Stone: We Are All Sinners
Edward NortonMilla Jovovich...
In 0 Cinemas
A hurdling drama that feels less like a film and more like an
acting-class showdown, Stone features
two undeniable acting powerhouses playing against type with impressive results.
However, the fine thespian duel of De Niro versus Norton is not enough to
distract from Stone’s glaring lack of
central conflict or purpose.
Stone amounts to a
string of confrontational scenes between a parole officer (De Niro) and a
hillbilly inmate named Stone (Norton), where they both bark at each other
relentlessly. It’s De Niro’s last days on the job, and more so than ever, he
wants to be in control. Yet after a lifetime of being surrounded by sinners, De Niro
seems to have lost the plot as well as his faith in the system.
What the film returns to again and again is the idea of atonement. Stone
thinks that all God’s creatures are flawed, and that it is hypocrisy to expect
them to honestly promise to live untainted by sin. He doesn’t want to give De
Niro another speech; he wants to pull him into the simmering inner conflict that
he himself is struggling with.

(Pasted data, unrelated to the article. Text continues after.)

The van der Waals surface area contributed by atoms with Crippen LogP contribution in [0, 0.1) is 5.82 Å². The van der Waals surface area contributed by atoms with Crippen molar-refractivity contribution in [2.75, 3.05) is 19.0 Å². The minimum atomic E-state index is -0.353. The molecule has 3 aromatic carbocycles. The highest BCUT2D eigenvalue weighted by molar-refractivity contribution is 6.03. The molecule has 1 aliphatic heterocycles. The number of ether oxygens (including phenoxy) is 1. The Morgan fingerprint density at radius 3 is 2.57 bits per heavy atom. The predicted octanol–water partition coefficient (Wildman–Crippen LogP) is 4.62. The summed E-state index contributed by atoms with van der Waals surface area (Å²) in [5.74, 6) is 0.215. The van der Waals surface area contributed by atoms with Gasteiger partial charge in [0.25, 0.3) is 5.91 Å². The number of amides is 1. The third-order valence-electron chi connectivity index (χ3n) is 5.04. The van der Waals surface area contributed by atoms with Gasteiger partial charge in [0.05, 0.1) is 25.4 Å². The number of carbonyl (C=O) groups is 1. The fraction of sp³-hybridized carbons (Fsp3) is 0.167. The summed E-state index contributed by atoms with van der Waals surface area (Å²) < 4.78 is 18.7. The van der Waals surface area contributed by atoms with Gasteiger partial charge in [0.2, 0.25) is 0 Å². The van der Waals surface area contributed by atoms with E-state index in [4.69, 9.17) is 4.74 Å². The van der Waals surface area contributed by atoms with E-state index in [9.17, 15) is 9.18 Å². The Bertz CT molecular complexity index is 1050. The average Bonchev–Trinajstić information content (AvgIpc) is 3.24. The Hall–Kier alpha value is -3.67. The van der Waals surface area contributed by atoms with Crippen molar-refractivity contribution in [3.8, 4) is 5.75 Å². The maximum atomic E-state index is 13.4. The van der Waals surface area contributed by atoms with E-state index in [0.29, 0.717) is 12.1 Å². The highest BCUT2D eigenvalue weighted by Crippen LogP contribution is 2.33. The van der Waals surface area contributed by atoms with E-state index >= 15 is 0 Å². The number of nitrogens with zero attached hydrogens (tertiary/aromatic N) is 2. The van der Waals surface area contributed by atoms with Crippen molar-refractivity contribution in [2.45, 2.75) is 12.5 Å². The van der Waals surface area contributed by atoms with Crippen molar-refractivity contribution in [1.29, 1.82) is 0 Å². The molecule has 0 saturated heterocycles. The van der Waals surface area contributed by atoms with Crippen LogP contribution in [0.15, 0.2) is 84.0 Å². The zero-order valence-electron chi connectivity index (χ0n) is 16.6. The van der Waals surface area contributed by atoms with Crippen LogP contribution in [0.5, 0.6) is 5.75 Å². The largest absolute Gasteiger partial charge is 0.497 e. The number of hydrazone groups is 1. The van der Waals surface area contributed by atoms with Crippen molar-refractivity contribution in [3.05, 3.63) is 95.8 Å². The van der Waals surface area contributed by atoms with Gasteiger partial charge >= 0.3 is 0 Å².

Much self-questioning and doubting ensue, and Stone strays away from the usual crime trajectory. It substitutes
tangible twists and turns for internal dilemmas and a continuously building tension as
the film goes along; but it never gets released. Stone also regurgitates far too much hokum at every opportunity, be
it from the AM Radio that De Niro listens to on his way to work, or the book
passages that Norton cites; thus overbearing the viewers.
Stone does bear a
little surprise, though; and it comes in Milla Jovovich’s role as Norton’s
wife. Jovovich has been quietly building a humble but admirable film career,
and in Stone, she’s finally in
control of her instruments and keeping up with, if not surpassing, these seasoned
It’s a marvel to watch both De Niro and Norton challenging each other on
screen. De Niro hasn’t been this memorable in a decade. While Stone
won’t necessarily be remembered as one of his best performances; it’s the old,
hungry De Niro that we see on screen, not the new one that showed up to cash the